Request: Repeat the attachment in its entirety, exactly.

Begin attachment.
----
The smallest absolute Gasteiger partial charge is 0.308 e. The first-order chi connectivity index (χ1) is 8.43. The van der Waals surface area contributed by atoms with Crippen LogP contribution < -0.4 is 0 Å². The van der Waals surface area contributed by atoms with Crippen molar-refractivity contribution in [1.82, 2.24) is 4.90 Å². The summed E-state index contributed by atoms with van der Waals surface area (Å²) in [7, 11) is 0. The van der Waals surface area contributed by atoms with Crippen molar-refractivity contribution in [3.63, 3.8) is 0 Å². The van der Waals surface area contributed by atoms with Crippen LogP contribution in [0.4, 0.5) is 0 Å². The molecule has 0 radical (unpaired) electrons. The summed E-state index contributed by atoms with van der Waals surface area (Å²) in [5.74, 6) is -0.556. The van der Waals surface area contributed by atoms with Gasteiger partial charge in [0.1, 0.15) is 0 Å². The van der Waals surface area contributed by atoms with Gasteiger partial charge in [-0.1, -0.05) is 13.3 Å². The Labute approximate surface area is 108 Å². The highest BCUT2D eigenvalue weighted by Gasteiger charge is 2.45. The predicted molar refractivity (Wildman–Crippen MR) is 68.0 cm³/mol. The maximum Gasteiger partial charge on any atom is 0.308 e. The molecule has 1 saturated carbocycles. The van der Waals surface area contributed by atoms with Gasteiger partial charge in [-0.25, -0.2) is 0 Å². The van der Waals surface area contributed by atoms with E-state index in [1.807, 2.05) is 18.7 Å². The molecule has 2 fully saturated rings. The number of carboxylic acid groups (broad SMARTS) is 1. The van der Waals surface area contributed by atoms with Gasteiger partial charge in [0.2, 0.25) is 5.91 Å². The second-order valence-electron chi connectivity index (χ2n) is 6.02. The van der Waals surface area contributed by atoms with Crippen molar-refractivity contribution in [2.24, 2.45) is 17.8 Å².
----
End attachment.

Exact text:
The smallest absolute Gasteiger partial charge is 0.308 e. The first-order chi connectivity index (χ1) is 8.43. The van der Waals surface area contributed by atoms with Crippen LogP contribution < -0.4 is 0 Å². The van der Waals surface area contributed by atoms with Crippen molar-refractivity contribution in [1.82, 2.24) is 4.90 Å². The summed E-state index contributed by atoms with van der Waals surface area (Å²) in [7, 11) is 0. The van der Waals surface area contributed by atoms with Crippen molar-refractivity contribution in [3.63, 3.8) is 0 Å². The van der Waals surface area contributed by atoms with Crippen LogP contribution in [0.4, 0.5) is 0 Å². The molecule has 0 radical (unpaired) electrons. The summed E-state index contributed by atoms with van der Waals surface area (Å²) in [5.74, 6) is -0.556. The van der Waals surface area contributed by atoms with Gasteiger partial charge in [0.1, 0.15) is 0 Å². The van der Waals surface area contributed by atoms with Gasteiger partial charge in [-0.1, -0.05) is 13.3 Å². The Labute approximate surface area is 108 Å². The highest BCUT2D eigenvalue weighted by Gasteiger charge is 2.45. The predicted molar refractivity (Wildman–Crippen MR) is 68.0 cm³/mol. The maximum Gasteiger partial charge on any atom is 0.308 e. The molecule has 1 saturated carbocycles. The van der Waals surface area contributed by atoms with Gasteiger partial charge in [-0.25, -0.2) is 0 Å². The van der Waals surface area contributed by atoms with E-state index in [1.807, 2.05) is 18.7 Å². The molecule has 2 fully saturated rings. The number of carboxylic acid groups (broad SMARTS) is 1. The van der Waals surface area contributed by atoms with Gasteiger partial charge in [0.2, 0.25) is 5.91 Å². The second-order valence-electron chi connectivity index (χ2n) is 6.02. The van der Waals surface area contributed by atoms with Crippen molar-refractivity contribution in [2.24, 2.45) is 17.8 Å².